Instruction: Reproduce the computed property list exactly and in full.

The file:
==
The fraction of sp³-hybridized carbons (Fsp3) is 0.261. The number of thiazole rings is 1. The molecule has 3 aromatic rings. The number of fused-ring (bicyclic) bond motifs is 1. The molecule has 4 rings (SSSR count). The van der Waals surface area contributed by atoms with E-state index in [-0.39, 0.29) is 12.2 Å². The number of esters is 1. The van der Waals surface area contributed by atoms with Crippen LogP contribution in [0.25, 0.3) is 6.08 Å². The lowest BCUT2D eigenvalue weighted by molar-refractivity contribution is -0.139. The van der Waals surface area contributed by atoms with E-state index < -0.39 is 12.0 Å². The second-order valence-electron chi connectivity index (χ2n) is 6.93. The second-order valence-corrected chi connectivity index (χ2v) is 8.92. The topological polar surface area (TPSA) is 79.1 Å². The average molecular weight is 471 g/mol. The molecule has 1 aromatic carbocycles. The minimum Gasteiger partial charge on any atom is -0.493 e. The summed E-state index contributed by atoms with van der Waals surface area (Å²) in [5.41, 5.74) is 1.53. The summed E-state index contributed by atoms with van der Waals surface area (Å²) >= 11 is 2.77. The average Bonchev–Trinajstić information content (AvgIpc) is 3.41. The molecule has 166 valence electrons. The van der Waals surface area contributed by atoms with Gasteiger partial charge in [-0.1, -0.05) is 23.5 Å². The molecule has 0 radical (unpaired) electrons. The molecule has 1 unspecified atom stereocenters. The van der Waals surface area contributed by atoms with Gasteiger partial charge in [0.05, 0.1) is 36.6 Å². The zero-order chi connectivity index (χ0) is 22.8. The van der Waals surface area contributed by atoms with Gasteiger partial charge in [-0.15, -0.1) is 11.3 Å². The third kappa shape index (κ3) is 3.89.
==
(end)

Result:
The fraction of sp³-hybridized carbons (Fsp3) is 0.261. The number of thiazole rings is 1. The molecule has 3 aromatic rings. The number of fused-ring (bicyclic) bond motifs is 1. The molecule has 4 rings (SSSR count). The van der Waals surface area contributed by atoms with E-state index in [-0.39, 0.29) is 12.2 Å². The number of esters is 1. The van der Waals surface area contributed by atoms with Crippen LogP contribution in [0.25, 0.3) is 6.08 Å². The lowest BCUT2D eigenvalue weighted by molar-refractivity contribution is -0.139. The van der Waals surface area contributed by atoms with E-state index < -0.39 is 12.0 Å². The second-order valence-electron chi connectivity index (χ2n) is 6.93. The second-order valence-corrected chi connectivity index (χ2v) is 8.92. The topological polar surface area (TPSA) is 79.1 Å². The average molecular weight is 471 g/mol. The molecule has 1 aromatic carbocycles. The minimum Gasteiger partial charge on any atom is -0.493 e. The summed E-state index contributed by atoms with van der Waals surface area (Å²) in [5.41, 5.74) is 1.53. The summed E-state index contributed by atoms with van der Waals surface area (Å²) >= 11 is 2.77. The average Bonchev–Trinajstić information content (AvgIpc) is 3.41. The molecule has 166 valence electrons. The van der Waals surface area contributed by atoms with Gasteiger partial charge in [-0.1, -0.05) is 23.5 Å². The molecule has 0 radical (unpaired) electrons. The molecule has 1 unspecified atom stereocenters. The van der Waals surface area contributed by atoms with Gasteiger partial charge in [0.05, 0.1) is 36.6 Å². The zero-order chi connectivity index (χ0) is 22.8. The van der Waals surface area contributed by atoms with Gasteiger partial charge in [-0.15, -0.1) is 11.3 Å². The third kappa shape index (κ3) is 3.89.